Over the past few months I’ve spent some of my time wondering about the idea of a “15 minute city” and exploring how we could use maps to better understand it.
I have a tendency towards developing in the open, so naturally the work is all open-source and published as I work on it. And I’ve been noting the incremental steps forward on this Twitter thread.
One of the other things I’ve been doing more of during lockdown is watching, and subscribing to, people’s work on YouTube. Which has led to me thinking about sharing some of my work in the same way.
So at the end of last week I spent half a day getting OBS Studio installed and set up to my liking, and then spent Saturday afternoon live coding while working on 15minutecity.mcqn.com.
It was, and is, all very experimental and rough-round-the-edges, as you’d expect. I ended up spending the first hour-and-a-half explaining the project and what I’ve done so far, with diversions off into my thinking around some of the decisions about data and how precise it isn’t, and the different false paths chosen along the way.
The second half, and the last hour in particular, was when we actually got into anything approaching new work on the project. I think in the future that’s more indicative of how the sessions will (/should) run.
Although it results in a long video, I think there’s a lot of value in sharing the full and exact process of how software is made. It dispells the mystique around the work and shows that this stuff doesn’t just fall fully-formed and perfect from the mind of an uber-coder; there are mis-steps and paths that seem promising but that you later abandon and time when, as a more experienced developer, you just have to fall back on your process and practice and trust that it will lead you forward. Narrating that as you go seems to help to surface some of the tacit knowledge that’s hard to capture in writing about the process.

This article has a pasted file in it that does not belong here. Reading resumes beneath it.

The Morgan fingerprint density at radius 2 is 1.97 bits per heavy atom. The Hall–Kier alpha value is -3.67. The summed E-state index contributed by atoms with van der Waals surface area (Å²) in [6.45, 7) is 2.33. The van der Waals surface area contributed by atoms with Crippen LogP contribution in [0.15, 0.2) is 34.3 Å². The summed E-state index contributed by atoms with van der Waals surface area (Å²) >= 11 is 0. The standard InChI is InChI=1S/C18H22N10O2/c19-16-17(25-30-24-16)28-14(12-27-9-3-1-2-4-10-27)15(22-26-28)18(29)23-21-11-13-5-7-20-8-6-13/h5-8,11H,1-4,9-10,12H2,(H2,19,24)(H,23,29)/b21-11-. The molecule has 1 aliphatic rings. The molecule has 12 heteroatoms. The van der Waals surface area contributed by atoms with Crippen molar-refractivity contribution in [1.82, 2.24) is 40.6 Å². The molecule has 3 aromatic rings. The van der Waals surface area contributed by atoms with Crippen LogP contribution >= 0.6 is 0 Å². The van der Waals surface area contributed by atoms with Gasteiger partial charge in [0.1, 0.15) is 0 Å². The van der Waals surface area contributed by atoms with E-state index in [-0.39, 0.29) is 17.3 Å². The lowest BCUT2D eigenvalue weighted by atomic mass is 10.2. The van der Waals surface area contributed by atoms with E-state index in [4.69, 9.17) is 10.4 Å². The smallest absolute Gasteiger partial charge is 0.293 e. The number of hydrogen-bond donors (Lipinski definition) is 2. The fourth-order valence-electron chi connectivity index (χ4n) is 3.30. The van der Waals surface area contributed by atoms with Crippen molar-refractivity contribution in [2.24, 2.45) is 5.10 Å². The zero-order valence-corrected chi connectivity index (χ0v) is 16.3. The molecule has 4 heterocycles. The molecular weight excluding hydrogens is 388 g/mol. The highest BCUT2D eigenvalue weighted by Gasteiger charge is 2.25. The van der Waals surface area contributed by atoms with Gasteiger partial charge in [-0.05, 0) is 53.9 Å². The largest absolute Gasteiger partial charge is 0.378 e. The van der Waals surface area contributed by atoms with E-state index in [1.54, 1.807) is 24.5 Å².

Most of how I set things up to live code was taken from Suz Hinton’s fantastic, detailed blog post: My Twitch Live Coding Setup. I’d come across OBS Studio before, but the idea about different scenes to let you easily toggle between configurations, and the chat window over to the side to capture any interaction (and show live viewers the lag), etc. is all stolen wholesale from her.
One big difference in my set-up was how I captured the webcam. (Despite being a terrible introvert) I’m interested in how we can develop the collaborative side of development. How we move away from the lone hero narrative and towards a more realistic view of the world.
So rather than livestream just me doing the work, I started a video call for the “development team” and livestreamed that.
I recently joined the meet.coop co-operative, which provides an instance of the open-source videoconferencing platform Big Blue Button. I set up a room for the live-streaming and then captured a portion of that window in OBS Studio, in place of the webcam. When I was the only one there, it mostly looked like a webcam feed, but when Ross joined in, both of us were visible on the stream.
The last ten minutes of the video show that in action (although watching it back now, I need to improve the audio levels for next time, so the remote developers aren’t barely audible!), as Ross was working out how to bootstrap his own development environment whilst I was working on the map tiles, and then we did some pairing to debug him pushing his improvements to the project documentation up to Github.
If you’re interested you can watch it back here…
There are lots of questions it’s thrown up (how long is the right length? Are there are ways to quickly produce a “highlights” video? When is a good time to run it?) and improvements to be made to the process and tech.
However, it was a fun experiment, and I’m going to do some more. As the saying goes, remember to like and subscribe if you want to see more. If you want join the “development team” in a future session, then let me know.